Firm Size, Technological Diversity, and the Rate and Quality of Patented Innovations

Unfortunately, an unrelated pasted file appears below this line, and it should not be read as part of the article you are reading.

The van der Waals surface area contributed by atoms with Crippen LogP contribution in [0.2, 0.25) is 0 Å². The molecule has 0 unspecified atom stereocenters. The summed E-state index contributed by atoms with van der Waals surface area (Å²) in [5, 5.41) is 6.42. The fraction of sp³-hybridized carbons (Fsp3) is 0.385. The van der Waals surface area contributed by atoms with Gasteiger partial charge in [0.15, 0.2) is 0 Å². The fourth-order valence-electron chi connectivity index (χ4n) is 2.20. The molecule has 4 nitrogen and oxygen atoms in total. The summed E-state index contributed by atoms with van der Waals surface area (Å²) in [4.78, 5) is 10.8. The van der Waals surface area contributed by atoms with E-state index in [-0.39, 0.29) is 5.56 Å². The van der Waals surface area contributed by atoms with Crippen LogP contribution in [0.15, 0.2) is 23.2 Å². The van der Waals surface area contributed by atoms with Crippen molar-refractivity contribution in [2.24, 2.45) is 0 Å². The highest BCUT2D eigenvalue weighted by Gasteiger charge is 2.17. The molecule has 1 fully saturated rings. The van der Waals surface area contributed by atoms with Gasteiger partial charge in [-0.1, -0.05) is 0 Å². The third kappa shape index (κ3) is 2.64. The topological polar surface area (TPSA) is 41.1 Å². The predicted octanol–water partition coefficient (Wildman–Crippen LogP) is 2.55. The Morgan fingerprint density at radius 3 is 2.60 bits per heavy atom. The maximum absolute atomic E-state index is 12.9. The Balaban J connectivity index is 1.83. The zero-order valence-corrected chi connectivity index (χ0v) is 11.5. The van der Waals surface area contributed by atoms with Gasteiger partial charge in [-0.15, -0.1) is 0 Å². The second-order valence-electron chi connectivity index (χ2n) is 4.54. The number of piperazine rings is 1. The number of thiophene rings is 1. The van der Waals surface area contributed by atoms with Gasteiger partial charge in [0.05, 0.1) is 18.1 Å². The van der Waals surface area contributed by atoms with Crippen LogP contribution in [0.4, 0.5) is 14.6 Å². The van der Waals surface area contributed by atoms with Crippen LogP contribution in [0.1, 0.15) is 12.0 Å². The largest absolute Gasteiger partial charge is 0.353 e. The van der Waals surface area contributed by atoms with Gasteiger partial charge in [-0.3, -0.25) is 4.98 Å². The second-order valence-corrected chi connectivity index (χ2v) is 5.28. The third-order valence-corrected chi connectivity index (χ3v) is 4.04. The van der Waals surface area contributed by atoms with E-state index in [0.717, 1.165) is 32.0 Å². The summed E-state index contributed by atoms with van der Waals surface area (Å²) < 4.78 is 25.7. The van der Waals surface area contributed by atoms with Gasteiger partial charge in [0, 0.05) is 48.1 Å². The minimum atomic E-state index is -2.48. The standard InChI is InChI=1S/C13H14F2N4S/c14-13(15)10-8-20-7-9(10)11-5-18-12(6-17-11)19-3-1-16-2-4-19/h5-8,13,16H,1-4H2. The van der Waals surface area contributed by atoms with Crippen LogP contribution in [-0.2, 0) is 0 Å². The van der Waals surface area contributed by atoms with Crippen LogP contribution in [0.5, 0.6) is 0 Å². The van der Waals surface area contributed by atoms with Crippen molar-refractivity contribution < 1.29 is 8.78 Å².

I study the size and scope determinants of innovation rate and quality for a large panel of U.S. manufacturing firms. I employ known indicators of patent quality to show that quality-adjusted patents per dollar of R&D fall with firm size. This finding is in line with previous research, and is driven by the variation in patent counts rather than the variation in patent quality. In contrast, firm size has no effect on the average quality of innovation at the firm level. Technological diversity increases the quality-adjusted patent count on most of the diversity scale, but its relationship with average quality is an inverted-U. The paper's results are consistent with the presence of a quality-quantity trade-off in innovation: As R&D intensity increases, the rate of corporate innovation falls, but its average quality increases. Finally, I find that appropriability conditions have a similar, non-linear effect on both the rate and quality of innovation.
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